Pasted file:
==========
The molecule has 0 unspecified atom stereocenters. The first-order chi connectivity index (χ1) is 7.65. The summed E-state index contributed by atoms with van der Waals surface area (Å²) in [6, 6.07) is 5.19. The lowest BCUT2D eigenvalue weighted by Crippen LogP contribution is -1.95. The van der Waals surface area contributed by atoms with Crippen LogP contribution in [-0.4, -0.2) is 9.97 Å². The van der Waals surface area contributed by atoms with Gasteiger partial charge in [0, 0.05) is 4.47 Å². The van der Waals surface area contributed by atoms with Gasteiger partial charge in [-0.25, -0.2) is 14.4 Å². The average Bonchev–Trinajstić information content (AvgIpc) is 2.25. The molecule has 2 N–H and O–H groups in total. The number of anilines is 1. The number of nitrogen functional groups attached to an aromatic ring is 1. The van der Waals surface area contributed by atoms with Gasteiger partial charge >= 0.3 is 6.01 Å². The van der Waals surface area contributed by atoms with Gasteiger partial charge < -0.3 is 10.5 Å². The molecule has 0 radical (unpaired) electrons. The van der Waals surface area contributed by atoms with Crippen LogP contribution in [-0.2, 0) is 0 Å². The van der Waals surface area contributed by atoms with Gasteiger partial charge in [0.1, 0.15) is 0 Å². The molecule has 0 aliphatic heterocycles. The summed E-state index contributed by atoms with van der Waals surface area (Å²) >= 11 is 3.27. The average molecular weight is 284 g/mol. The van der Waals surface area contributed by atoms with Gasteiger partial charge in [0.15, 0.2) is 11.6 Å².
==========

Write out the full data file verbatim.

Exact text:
The molecule has 0 unspecified atom stereocenters. The first-order chi connectivity index (χ1) is 7.65. The summed E-state index contributed by atoms with van der Waals surface area (Å²) in [6, 6.07) is 5.19. The lowest BCUT2D eigenvalue weighted by Crippen LogP contribution is -1.95. The van der Waals surface area contributed by atoms with Crippen LogP contribution in [-0.4, -0.2) is 9.97 Å². The van der Waals surface area contributed by atoms with Gasteiger partial charge in [0, 0.05) is 4.47 Å². The van der Waals surface area contributed by atoms with Gasteiger partial charge in [-0.25, -0.2) is 14.4 Å². The average Bonchev–Trinajstić information content (AvgIpc) is 2.25. The molecule has 2 N–H and O–H groups in total. The number of anilines is 1. The number of nitrogen functional groups attached to an aromatic ring is 1. The van der Waals surface area contributed by atoms with Gasteiger partial charge >= 0.3 is 6.01 Å². The van der Waals surface area contributed by atoms with Gasteiger partial charge < -0.3 is 10.5 Å². The molecule has 0 radical (unpaired) electrons. The van der Waals surface area contributed by atoms with Crippen LogP contribution in [-0.2, 0) is 0 Å². The van der Waals surface area contributed by atoms with Gasteiger partial charge in [0.1, 0.15) is 0 Å². The molecule has 0 aliphatic heterocycles. The summed E-state index contributed by atoms with van der Waals surface area (Å²) >= 11 is 3.27. The average molecular weight is 284 g/mol. The van der Waals surface area contributed by atoms with Gasteiger partial charge in [0.15, 0.2) is 11.6 Å².